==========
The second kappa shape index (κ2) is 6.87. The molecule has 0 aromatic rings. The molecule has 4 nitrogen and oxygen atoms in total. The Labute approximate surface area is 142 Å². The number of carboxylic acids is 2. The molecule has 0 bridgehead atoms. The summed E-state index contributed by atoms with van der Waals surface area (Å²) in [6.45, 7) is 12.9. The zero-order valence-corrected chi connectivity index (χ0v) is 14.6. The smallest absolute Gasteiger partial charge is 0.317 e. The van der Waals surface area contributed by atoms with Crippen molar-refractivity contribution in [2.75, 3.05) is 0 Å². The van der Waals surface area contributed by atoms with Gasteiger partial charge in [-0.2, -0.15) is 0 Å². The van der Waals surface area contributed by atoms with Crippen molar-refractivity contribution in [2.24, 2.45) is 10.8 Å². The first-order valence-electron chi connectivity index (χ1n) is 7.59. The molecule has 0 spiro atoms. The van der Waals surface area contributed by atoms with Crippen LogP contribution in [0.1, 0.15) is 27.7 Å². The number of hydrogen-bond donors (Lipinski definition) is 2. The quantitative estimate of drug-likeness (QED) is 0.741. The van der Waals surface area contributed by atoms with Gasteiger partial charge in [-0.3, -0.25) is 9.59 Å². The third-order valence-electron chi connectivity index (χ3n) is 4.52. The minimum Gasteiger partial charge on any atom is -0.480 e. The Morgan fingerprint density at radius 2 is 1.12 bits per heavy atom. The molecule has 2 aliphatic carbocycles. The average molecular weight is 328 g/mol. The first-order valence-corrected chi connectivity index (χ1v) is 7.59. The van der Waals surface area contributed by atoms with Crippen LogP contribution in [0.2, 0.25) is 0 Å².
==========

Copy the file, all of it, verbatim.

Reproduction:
The second kappa shape index (κ2) is 6.87. The molecule has 0 aromatic rings. The molecule has 4 nitrogen and oxygen atoms in total. The Labute approximate surface area is 142 Å². The number of carboxylic acids is 2. The molecule has 0 bridgehead atoms. The summed E-state index contributed by atoms with van der Waals surface area (Å²) in [6.45, 7) is 12.9. The zero-order valence-corrected chi connectivity index (χ0v) is 14.6. The smallest absolute Gasteiger partial charge is 0.317 e. The van der Waals surface area contributed by atoms with Crippen molar-refractivity contribution in [2.75, 3.05) is 0 Å². The van der Waals surface area contributed by atoms with Gasteiger partial charge in [-0.2, -0.15) is 0 Å². The van der Waals surface area contributed by atoms with Crippen molar-refractivity contribution in [2.24, 2.45) is 10.8 Å². The first-order valence-electron chi connectivity index (χ1n) is 7.59. The molecule has 0 spiro atoms. The van der Waals surface area contributed by atoms with Crippen LogP contribution in [0.1, 0.15) is 27.7 Å². The number of hydrogen-bond donors (Lipinski definition) is 2. The quantitative estimate of drug-likeness (QED) is 0.741. The van der Waals surface area contributed by atoms with Gasteiger partial charge in [-0.3, -0.25) is 9.59 Å². The third-order valence-electron chi connectivity index (χ3n) is 4.52. The minimum Gasteiger partial charge on any atom is -0.480 e. The Morgan fingerprint density at radius 2 is 1.12 bits per heavy atom. The molecule has 2 aliphatic carbocycles. The average molecular weight is 328 g/mol. The first-order valence-corrected chi connectivity index (χ1v) is 7.59. The van der Waals surface area contributed by atoms with Crippen LogP contribution in [0.2, 0.25) is 0 Å².